Financial Assistance for Nonprofits, Sole Proprietors and Independent Contractors During COVID-19


COVID-19 has interrupted income for thousands of businesses across Louisiana. Necessary shutdowns and social distancing have shaken the bedrock of our economy, and non-traditional businesses are experiencing their effects, too. In the wake of the COVID-19 pandemic, the bipartisan CARES Act allocated funding to assist small businesses through this economic hardship. 

“Nonprofits, sole proprietors and independent contractors shape our economy here in Baton Rouge,” said Baton Rouge’s Mayor-President Sharon Weston Broome in a webinar Thursday afternoon. The webinar, co-hosted by NexusLA and the Louisiana Small Business Development Center, demonstrated how non-traditional businesses can apply for financial assistance during COVID-19. 

Nonprofits, independent contractors and sole proprietors can take advantage of expanded small business loans under the CARES Act. Here’s how.

Navigating Financial Assistance as a Nonprofit

Nonprofits applying to receive an Economic Injury Disaster Loan (EIDL) through the Small Business Administration (SBA) are eligible for up to a $2 million loan, repaid over up to 30 years, at a fixed interest rate of 2.75%. The EIDL application process has been streamlined, so you won’t be asked to verify your nonprofit status. Simply select nonprofit from the list of business types and when asked for your percent of ownership, put 0%. 

Some nonprofits also qualify for the Paycheck Protection Program (PPP), which is designed to maintain employment during COVID-19. Currently, only organizations filing as 501(c)(3) and 501(c)(19) are eligible to apply, but guidance from the Department of the Treasury is being updated frequently to reflect any changes. The Nonprofit Finance Fund and the Jitasa Group are both offering tools and resources to help you determine your cash flow needs and support your application process.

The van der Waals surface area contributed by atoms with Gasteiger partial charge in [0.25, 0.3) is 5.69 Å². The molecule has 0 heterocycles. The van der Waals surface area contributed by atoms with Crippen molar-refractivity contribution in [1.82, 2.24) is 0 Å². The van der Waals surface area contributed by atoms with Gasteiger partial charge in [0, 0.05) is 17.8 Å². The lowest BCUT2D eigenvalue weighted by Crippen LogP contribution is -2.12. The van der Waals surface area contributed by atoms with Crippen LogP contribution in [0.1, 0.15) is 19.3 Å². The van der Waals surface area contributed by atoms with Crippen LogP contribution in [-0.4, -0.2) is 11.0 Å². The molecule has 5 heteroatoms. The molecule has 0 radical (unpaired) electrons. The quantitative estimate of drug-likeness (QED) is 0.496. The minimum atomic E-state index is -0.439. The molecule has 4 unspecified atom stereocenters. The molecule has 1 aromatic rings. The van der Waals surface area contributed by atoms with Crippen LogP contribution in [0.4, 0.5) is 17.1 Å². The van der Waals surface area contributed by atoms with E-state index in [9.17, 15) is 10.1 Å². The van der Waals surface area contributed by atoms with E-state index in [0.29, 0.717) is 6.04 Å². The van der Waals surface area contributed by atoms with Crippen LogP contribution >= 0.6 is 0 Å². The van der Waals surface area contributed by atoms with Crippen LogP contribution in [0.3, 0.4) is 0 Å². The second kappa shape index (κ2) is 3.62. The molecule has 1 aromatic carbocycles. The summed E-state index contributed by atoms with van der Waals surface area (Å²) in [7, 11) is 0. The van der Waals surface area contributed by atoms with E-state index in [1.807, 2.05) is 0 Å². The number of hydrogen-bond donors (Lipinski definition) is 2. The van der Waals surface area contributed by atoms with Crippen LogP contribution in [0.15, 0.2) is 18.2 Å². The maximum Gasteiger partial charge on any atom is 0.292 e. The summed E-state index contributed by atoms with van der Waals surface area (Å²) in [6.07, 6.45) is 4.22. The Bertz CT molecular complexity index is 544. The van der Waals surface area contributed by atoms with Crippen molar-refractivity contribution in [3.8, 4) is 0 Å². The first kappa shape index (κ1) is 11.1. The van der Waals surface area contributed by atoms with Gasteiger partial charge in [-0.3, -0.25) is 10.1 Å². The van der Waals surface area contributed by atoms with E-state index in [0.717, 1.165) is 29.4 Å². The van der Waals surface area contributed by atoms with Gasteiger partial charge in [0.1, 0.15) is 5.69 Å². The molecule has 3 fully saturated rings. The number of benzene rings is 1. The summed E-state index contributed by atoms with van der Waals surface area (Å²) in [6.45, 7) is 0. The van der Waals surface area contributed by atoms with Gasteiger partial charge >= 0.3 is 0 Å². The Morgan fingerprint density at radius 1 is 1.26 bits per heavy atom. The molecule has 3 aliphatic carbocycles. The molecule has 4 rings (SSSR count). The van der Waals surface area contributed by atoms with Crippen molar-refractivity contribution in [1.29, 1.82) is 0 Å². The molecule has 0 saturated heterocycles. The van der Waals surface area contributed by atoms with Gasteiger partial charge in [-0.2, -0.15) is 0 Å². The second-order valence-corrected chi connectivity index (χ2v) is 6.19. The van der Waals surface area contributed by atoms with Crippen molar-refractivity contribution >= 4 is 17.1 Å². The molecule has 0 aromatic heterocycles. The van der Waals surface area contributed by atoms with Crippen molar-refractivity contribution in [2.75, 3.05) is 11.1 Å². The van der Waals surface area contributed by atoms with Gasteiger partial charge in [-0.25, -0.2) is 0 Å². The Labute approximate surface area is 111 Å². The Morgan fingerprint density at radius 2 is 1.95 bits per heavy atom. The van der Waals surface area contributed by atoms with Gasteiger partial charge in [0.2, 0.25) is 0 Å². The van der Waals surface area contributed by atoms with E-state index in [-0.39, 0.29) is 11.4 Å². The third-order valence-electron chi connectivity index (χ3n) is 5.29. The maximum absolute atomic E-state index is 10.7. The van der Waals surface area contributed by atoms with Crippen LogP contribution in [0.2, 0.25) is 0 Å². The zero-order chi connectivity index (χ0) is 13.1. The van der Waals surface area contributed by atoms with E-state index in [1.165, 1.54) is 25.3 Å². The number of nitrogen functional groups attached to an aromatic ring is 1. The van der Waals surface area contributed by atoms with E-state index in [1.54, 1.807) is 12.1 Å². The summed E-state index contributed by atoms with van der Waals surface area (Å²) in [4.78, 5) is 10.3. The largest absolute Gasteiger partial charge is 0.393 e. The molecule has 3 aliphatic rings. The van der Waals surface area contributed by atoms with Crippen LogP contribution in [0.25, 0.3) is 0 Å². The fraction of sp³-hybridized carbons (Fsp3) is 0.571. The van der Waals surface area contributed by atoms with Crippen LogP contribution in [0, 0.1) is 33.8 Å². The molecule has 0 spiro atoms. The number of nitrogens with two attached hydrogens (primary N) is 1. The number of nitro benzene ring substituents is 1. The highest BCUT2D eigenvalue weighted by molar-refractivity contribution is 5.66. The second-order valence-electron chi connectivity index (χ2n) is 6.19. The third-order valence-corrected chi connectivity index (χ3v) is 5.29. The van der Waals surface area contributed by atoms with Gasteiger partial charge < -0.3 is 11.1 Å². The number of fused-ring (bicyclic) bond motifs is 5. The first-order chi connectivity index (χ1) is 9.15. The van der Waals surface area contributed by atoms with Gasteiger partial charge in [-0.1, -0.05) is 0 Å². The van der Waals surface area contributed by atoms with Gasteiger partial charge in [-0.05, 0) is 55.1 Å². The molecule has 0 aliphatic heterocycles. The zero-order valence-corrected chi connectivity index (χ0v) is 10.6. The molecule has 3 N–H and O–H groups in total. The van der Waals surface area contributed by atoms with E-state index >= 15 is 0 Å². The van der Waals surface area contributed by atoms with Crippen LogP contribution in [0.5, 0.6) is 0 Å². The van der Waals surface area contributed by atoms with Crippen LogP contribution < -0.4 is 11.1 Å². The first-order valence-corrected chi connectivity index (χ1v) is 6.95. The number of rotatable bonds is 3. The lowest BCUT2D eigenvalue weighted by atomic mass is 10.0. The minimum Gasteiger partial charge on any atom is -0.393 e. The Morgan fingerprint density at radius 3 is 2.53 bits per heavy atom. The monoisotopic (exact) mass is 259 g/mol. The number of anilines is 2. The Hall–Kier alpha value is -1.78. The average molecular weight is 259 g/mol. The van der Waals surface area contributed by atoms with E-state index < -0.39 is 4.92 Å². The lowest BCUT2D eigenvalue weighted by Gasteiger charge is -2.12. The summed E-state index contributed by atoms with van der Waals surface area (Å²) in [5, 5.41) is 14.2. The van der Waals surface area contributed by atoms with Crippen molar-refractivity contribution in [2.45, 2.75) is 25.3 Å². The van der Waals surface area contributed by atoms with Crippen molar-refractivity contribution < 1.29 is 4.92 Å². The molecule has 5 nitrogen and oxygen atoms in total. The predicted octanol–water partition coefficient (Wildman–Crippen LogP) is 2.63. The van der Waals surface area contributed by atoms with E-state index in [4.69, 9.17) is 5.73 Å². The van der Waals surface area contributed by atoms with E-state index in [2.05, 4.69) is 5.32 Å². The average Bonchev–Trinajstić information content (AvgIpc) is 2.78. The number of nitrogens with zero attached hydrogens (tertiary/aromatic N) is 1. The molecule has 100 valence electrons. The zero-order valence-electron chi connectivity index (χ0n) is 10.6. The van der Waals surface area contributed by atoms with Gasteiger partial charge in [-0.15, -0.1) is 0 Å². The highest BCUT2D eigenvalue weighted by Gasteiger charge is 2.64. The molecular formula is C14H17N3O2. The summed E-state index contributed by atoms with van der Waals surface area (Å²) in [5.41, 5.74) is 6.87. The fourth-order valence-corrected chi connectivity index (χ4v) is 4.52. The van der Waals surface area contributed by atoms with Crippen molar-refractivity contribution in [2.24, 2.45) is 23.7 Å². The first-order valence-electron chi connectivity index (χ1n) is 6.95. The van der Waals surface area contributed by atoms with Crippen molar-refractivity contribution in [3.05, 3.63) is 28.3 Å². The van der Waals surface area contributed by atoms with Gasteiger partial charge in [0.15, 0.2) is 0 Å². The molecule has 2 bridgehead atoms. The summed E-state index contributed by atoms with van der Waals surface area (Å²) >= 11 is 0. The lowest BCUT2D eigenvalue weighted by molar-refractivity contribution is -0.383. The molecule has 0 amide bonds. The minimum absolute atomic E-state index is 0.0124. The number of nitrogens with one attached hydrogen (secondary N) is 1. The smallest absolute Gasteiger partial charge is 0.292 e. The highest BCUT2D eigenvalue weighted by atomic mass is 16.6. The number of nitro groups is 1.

Applying for Aid as a Sole Proprietor or Independent Contractor

When applying for an EIDL loan, sole proprietors and independent contractors should list their own names where the application asks for the business’s name and their Social Security number in place of an employer identification number. If you are an individual operating as a limited liability company (or LLC), then select “disregarded entity” on the application.

Consider consulting your banker when determining your classification. A sole proprietor who is not incorporated, not an LLC and has no partner may instead be classified as an eligible self-employed individual. Independent contractors are those who file 1099 forms. Gig workers, like drivers for ride-share companies, are probably classified as independent contractors, but for specific classification queries it’s always best to consult your banker.

To determine what loan amount you qualify for, draw up your profit and loss statement form 2019. This should include both your expenses and your gross revenue. Consult your CPA for further assistance.

The CARES Act has expanded unemployment insurance to include independent contractors. Consequently, independent contractors qualify for either SBA loan assistance or unemployment insurance. Consult your CPA to determine which option is best for your specific needs, and stay tuned as the Louisiana Workforce Commission updates their unemployment guidance.

Stay in the know!